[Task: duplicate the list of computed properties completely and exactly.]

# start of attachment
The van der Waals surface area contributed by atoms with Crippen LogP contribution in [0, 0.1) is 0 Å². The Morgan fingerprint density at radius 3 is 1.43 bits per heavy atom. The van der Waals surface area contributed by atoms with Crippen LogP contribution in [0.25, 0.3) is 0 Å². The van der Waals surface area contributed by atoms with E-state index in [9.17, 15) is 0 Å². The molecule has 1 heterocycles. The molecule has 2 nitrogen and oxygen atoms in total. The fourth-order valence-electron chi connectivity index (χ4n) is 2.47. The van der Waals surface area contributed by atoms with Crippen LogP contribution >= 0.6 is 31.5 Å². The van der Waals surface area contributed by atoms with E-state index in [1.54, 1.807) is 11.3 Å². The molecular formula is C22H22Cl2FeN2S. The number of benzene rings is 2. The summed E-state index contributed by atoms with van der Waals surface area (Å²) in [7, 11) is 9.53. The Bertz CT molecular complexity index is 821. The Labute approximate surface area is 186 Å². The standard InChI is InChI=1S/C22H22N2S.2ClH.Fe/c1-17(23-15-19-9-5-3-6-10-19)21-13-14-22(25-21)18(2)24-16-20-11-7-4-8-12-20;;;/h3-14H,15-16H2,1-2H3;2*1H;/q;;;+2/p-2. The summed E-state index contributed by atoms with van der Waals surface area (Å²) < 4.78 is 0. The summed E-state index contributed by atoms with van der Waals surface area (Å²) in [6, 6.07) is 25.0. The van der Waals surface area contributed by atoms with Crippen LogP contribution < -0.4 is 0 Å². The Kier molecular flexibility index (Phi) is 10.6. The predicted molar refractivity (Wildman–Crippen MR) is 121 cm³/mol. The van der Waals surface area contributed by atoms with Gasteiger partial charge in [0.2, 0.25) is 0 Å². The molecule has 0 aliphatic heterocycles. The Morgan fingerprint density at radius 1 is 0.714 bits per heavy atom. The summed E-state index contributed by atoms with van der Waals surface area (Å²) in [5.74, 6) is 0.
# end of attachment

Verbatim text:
The van der Waals surface area contributed by atoms with Crippen LogP contribution in [0, 0.1) is 0 Å². The Morgan fingerprint density at radius 3 is 1.43 bits per heavy atom. The van der Waals surface area contributed by atoms with Crippen LogP contribution in [0.25, 0.3) is 0 Å². The van der Waals surface area contributed by atoms with E-state index in [9.17, 15) is 0 Å². The molecule has 1 heterocycles. The molecule has 2 nitrogen and oxygen atoms in total. The fourth-order valence-electron chi connectivity index (χ4n) is 2.47. The van der Waals surface area contributed by atoms with Crippen LogP contribution >= 0.6 is 31.5 Å². The van der Waals surface area contributed by atoms with E-state index in [1.54, 1.807) is 11.3 Å². The molecular formula is C22H22Cl2FeN2S. The number of benzene rings is 2. The summed E-state index contributed by atoms with van der Waals surface area (Å²) in [7, 11) is 9.53. The Bertz CT molecular complexity index is 821. The Labute approximate surface area is 186 Å². The standard InChI is InChI=1S/C22H22N2S.2ClH.Fe/c1-17(23-15-19-9-5-3-6-10-19)21-13-14-22(25-21)18(2)24-16-20-11-7-4-8-12-20;;;/h3-14H,15-16H2,1-2H3;2*1H;/q;;;+2/p-2. The summed E-state index contributed by atoms with van der Waals surface area (Å²) < 4.78 is 0. The summed E-state index contributed by atoms with van der Waals surface area (Å²) in [6, 6.07) is 25.0. The van der Waals surface area contributed by atoms with Crippen LogP contribution < -0.4 is 0 Å². The Kier molecular flexibility index (Phi) is 10.6. The predicted molar refractivity (Wildman–Crippen MR) is 121 cm³/mol. The van der Waals surface area contributed by atoms with Gasteiger partial charge in [0.2, 0.25) is 0 Å². The molecule has 0 aliphatic heterocycles. The Morgan fingerprint density at radius 1 is 0.714 bits per heavy atom. The summed E-state index contributed by atoms with van der Waals surface area (Å²) in [5.74, 6) is 0.